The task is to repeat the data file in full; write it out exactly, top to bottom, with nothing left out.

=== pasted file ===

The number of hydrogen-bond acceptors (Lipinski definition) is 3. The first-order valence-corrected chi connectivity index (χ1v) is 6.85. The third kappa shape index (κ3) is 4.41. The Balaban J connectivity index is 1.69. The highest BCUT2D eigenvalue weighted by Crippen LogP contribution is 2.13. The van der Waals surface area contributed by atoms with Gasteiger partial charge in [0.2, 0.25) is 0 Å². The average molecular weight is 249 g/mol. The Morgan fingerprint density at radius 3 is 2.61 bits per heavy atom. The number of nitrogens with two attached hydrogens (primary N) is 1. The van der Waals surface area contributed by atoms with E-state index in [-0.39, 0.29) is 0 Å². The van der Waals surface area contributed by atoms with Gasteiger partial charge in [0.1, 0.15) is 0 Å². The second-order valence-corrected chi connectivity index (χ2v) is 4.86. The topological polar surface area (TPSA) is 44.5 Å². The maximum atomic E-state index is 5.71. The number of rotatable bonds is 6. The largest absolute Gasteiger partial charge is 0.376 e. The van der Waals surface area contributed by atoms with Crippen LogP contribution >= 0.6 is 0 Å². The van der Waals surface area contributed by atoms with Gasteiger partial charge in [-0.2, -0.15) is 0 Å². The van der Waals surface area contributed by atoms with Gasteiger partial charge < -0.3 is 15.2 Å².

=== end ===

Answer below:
The number of hydrogen-bond acceptors (Lipinski definition) is 3. The first-order valence-corrected chi connectivity index (χ1v) is 6.85. The third kappa shape index (κ3) is 4.41. The Balaban J connectivity index is 1.69. The highest BCUT2D eigenvalue weighted by Crippen LogP contribution is 2.13. The van der Waals surface area contributed by atoms with Gasteiger partial charge in [0.2, 0.25) is 0 Å². The average molecular weight is 249 g/mol. The Morgan fingerprint density at radius 3 is 2.61 bits per heavy atom. The number of nitrogens with two attached hydrogens (primary N) is 1. The van der Waals surface area contributed by atoms with E-state index in [-0.39, 0.29) is 0 Å². The van der Waals surface area contributed by atoms with Gasteiger partial charge in [0.1, 0.15) is 0 Å². The second-order valence-corrected chi connectivity index (χ2v) is 4.86. The topological polar surface area (TPSA) is 44.5 Å². The maximum atomic E-state index is 5.71. The number of rotatable bonds is 6. The largest absolute Gasteiger partial charge is 0.376 e. The van der Waals surface area contributed by atoms with Crippen LogP contribution >= 0.6 is 0 Å². The van der Waals surface area contributed by atoms with Gasteiger partial charge in [-0.2, -0.15) is 0 Å². The van der Waals surface area contributed by atoms with Gasteiger partial charge < -0.3 is 15.2 Å².